Imagine that you do business in California. Maybe you’re in construction, or health care, or auto repair. Now imagine some or all of your income comes from state contracts; using the above examples, perhaps you build schools, or take care of patients on Medi-Cal, or fix broken-down LAPD squad cars. Now imagine that the state comes in and says, aha, because we pay your bills – again, on contracts relating to construction, health care, auto repair, etc. – and we love unions, you can’t talk to your employees about any negative aspects of unionization. Ridiculous, right? Who is a customer to tell you what to do with money that’s already in your pocket?
Well, that’s precisely what the great state of California is trying to do with a new statute that small businesses are challenging in the case of Chamber of Commerce v. Brown. It’s a little bit more complicated than I outline above because the case implicates highly technical provisions of the National Labor Relations Act (and previous Supreme Court interpretations thereof), but the gist is that California is attempting to silence employers by tying speech restrictions to unrelated state spending. For reasons that the petitioners ably present in their briefs and that I summarize in a podcast and in Cato’s own amicus brief, the Supreme Court should strike down this statute.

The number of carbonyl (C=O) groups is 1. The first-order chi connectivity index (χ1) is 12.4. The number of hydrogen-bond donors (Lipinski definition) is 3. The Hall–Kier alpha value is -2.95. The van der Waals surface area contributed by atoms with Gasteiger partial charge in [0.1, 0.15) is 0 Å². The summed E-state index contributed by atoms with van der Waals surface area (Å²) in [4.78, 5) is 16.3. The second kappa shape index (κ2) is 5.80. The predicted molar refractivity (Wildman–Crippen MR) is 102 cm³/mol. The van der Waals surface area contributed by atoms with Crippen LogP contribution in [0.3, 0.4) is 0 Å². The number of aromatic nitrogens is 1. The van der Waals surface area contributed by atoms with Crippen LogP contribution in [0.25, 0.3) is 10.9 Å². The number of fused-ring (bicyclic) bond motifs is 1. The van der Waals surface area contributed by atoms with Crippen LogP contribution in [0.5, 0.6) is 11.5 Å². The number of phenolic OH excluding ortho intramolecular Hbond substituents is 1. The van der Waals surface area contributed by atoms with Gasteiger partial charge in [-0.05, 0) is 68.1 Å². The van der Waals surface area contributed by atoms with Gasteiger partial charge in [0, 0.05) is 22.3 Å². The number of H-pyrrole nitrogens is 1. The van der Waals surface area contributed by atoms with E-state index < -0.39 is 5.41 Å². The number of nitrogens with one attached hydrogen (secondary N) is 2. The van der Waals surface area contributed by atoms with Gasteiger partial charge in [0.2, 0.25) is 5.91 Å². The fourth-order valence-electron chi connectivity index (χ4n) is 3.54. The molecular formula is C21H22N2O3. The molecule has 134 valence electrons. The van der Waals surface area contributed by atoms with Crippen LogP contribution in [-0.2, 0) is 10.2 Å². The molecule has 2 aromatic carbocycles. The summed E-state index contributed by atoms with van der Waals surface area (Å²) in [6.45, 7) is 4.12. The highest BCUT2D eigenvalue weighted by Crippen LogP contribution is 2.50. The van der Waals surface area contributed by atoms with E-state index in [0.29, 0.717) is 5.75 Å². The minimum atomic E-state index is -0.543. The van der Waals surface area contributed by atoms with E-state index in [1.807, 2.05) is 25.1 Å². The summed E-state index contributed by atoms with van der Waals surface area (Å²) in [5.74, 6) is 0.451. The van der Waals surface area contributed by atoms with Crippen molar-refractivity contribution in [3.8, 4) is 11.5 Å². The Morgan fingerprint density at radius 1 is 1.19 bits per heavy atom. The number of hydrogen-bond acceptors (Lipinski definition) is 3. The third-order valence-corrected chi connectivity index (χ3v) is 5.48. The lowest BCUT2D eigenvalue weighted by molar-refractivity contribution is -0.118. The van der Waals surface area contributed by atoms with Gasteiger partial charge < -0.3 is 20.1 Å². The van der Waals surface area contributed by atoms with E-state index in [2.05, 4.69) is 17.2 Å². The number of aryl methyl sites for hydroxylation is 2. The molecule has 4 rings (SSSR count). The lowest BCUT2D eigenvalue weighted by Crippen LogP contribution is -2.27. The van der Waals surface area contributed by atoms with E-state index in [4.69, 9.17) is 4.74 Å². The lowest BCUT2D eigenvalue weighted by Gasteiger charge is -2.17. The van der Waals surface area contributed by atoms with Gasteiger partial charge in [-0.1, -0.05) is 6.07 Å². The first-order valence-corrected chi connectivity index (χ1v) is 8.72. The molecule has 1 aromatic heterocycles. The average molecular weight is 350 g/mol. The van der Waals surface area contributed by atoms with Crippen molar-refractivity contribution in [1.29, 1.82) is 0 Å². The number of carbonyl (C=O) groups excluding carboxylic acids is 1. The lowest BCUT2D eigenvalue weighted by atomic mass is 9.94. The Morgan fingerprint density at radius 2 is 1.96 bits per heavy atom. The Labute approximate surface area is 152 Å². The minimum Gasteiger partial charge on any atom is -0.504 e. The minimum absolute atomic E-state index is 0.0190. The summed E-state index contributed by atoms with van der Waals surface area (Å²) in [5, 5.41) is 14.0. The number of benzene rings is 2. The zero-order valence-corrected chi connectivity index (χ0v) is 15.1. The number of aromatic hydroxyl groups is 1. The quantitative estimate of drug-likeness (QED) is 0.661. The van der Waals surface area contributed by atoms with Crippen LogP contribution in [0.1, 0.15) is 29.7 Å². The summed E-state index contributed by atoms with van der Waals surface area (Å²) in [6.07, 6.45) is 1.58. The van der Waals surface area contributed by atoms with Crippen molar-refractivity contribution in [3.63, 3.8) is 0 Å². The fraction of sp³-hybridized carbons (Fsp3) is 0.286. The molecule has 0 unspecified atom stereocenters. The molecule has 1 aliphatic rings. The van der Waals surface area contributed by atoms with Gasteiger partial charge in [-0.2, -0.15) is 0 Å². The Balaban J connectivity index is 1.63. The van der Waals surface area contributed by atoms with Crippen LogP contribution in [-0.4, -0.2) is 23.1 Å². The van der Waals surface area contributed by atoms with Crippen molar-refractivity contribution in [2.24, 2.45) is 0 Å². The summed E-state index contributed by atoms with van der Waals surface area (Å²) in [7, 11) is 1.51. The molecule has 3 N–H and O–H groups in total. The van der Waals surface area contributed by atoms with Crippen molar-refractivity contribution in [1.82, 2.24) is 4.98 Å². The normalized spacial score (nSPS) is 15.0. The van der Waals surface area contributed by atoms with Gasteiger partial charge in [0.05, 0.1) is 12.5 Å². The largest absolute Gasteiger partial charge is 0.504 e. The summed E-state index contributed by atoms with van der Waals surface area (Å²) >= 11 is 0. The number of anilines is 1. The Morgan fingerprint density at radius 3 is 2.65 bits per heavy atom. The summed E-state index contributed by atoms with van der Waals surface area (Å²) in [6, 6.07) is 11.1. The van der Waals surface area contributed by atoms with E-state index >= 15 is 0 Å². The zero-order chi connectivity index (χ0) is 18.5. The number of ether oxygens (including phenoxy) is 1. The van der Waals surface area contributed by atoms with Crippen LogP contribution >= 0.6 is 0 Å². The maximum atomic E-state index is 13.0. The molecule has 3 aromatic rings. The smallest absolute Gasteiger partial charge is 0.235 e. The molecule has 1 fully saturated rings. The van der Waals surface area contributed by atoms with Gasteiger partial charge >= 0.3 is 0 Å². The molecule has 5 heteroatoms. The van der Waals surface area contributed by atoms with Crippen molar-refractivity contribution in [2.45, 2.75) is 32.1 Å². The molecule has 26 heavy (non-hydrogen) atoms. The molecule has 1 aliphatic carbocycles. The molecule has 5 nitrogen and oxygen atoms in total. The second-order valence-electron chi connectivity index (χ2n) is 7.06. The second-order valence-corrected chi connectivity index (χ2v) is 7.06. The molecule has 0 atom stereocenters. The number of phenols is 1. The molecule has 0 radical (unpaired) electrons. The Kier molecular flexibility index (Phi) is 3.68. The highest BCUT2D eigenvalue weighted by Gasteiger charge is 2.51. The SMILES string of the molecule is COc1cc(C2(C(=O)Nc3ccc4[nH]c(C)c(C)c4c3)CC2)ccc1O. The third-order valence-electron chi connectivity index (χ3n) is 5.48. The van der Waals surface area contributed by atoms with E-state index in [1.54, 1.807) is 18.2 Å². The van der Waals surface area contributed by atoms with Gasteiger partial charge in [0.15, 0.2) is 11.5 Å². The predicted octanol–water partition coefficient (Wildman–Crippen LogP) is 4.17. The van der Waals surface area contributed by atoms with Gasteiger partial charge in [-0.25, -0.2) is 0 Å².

In any event, that’s the background to my trip to the Court to hear argument in Chamber v. Brown today. (The plaza in front of the courthouse steps was remarkably free of demonstrators after yesterday’s hoopla surrounding the DC Gun Ban case.) I’ll save you the detailed summary of the argument, but suffice it to say that the outcome will almost certainly go against California. It’s always dicey predicting the scorecard, but based on oral argument it will probably be 7-2, 6-3, or maybe 6-1-2. On one side, Justices Scalia and Alito and Chief Justice Roberts were safely on the side of free speech; Justices Justice Souter surprisingly led the charge against California’s interpretation of labor law; Justice Breyer, though skeptical, will likely write his own opinion agreeing in the Court’s opinion for separate reasons or possibly calling for remand rather than strict reversal; and Justice Thomas was silent but is expected to join the majority. On the other side, Justices Stevens and Ginsberg seem to have no problem with California’s regulation. On his own side as usual, Justice Kennedy’s vote seems to be up for grabs, but – based on his decisions in previous labor and regulatory preemption cases – I would bet on him siding with the majority.
In short, California employers will live to speak another day.